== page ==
The study showed the method was robust for the responses collected (the method characteristics in Table 3). There was one control identified following the RMR study that was required to minimise variability in the level observed
for one of the impurities (B). One of the factors that was most responsible for this variation was the combined injection
temperature/initial oven hold time group factor (Group 4). The most likely cause of this variation is the temperature of the
injector (240–260 °C) rather than the length of time the oven is kept at the minimum temperature of the gradient (140 °C)
because the impurity is known to be thermally labile.
The plot in Figure 7 visually displays the predicted effect of increasing the temperature of the injector (Group 4) combined with the effect of
the other most significant factor (the column - Group 5). Therefore, a tighter control was placed around the injector temperature
to minimise the variability seen for this impurity prior to proceeding to full method validation. Without the careful combination
of factors that preceded this study, it could have been harder to deduce which parameter was the cause of the variability.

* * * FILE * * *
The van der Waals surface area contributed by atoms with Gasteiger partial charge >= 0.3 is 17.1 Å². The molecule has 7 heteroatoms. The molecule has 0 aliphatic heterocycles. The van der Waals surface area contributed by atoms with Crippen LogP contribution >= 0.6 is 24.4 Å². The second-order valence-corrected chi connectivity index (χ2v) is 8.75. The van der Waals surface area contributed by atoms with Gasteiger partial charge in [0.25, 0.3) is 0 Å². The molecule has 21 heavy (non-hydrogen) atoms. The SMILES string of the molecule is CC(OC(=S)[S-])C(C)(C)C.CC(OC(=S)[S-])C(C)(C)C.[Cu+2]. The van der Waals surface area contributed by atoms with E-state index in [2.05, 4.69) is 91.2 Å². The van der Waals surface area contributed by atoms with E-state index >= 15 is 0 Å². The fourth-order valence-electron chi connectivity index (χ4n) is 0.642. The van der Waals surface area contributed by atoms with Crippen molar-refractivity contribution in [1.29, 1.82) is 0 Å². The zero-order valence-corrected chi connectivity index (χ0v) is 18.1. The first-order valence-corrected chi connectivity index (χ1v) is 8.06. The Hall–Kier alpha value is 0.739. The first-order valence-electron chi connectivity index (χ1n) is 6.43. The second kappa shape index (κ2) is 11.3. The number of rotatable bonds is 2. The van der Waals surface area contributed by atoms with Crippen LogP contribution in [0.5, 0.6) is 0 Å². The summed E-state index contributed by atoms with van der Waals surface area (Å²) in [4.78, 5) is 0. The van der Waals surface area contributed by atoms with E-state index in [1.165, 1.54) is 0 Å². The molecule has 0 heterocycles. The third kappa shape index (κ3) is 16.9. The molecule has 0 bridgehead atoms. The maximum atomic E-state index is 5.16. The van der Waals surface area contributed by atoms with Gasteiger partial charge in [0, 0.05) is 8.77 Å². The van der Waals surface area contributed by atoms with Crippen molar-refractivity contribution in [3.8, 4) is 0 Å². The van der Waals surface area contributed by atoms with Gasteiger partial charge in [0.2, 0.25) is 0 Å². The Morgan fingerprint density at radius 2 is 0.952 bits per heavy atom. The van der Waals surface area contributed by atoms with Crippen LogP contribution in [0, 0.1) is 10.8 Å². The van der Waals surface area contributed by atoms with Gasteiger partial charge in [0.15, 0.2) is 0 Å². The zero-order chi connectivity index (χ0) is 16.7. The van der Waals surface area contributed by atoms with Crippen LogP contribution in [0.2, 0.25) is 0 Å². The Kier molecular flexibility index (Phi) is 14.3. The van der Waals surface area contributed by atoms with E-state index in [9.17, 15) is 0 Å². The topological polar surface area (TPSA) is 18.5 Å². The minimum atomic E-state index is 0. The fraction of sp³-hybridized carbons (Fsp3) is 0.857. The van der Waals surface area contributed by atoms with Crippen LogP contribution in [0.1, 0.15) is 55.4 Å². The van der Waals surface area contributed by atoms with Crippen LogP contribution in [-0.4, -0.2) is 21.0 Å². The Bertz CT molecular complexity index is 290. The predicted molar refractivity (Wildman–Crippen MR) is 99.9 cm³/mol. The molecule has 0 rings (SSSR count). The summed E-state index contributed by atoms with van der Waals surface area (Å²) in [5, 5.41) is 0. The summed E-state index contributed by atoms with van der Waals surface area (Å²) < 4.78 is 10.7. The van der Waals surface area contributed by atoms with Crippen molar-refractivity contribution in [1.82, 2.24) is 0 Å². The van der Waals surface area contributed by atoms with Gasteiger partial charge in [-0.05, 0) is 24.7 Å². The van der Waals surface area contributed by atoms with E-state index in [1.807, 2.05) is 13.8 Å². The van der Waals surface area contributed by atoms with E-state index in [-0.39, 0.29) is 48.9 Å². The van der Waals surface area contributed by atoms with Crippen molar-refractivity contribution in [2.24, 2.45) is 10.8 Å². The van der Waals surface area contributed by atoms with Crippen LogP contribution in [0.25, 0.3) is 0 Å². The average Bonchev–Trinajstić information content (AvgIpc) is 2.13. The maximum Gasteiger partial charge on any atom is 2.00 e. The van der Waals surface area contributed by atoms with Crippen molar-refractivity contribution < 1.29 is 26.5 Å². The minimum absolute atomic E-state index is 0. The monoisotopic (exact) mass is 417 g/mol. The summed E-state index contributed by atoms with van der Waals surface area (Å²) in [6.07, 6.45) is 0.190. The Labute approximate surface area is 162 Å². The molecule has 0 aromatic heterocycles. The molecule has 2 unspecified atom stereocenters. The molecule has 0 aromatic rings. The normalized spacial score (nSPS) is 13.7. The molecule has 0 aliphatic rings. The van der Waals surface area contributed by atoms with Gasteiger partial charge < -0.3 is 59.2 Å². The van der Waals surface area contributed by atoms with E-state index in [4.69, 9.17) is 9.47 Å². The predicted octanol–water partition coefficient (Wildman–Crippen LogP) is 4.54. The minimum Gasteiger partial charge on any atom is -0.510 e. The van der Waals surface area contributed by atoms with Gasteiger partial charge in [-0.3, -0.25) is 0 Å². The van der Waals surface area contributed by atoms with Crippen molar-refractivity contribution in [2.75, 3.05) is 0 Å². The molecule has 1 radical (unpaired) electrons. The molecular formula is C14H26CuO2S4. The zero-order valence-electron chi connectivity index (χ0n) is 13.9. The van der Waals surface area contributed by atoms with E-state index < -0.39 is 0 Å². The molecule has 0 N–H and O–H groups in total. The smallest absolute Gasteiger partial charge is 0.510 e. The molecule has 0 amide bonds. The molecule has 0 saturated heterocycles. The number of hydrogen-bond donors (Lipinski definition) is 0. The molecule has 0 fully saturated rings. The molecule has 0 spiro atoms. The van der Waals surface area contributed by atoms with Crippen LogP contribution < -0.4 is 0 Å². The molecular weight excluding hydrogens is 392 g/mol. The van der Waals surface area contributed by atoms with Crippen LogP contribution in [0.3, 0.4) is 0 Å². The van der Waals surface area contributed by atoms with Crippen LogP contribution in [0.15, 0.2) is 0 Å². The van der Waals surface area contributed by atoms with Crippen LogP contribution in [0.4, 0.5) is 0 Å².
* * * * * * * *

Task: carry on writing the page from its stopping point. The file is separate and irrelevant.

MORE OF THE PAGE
Figure 7: predicted effect of Group factors 4 and 5.
Despite being considered lower risk, a difference was also noticed between the two columns tested Figure 7) with some of the impurities being observed at slightly different levels on the two columns. This illustrates the importance
of including parameters in robustness assessment - even if assessed as lower risk. As the age of the column and the column
batch were grouped, it is impossible to identify whether the observed difference is derived from column batch-to-batch variability
or the performance of a column varying with time. It was recommended that this issue was to be further assessed as part of
a method ruggedness study.
The use of risk‑based assessment tools to identify, score and prioritise method parameters coupled with RMR is a novel adaptation
of already established techniques. Reduced method robustness provides an effective means of reducing the number of experiments
required to assess method suitability and performance. This approach has been successfully applied to assess robustness of
a GC‑FID method used for the analysis of a key pharmaceutical starting material. The results from this study allowed the analyst
to identify key method parameters by performing 16 experiments instead of the usual 32 or 40. This simple approach can easily
be applied to any analytical method and provides an analyst with a checkpoint for progression of analytical methods in drug
development. If all of the important parameters are accommodated and testing shows the method is robust then a further robustness
study may not be needed when proceeding to full validation.
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The authors wish to thank Luca Martini, Anna Nicoletti and Jill Trewartha who were involved in the GC–FID RMR study mentioned
in this article.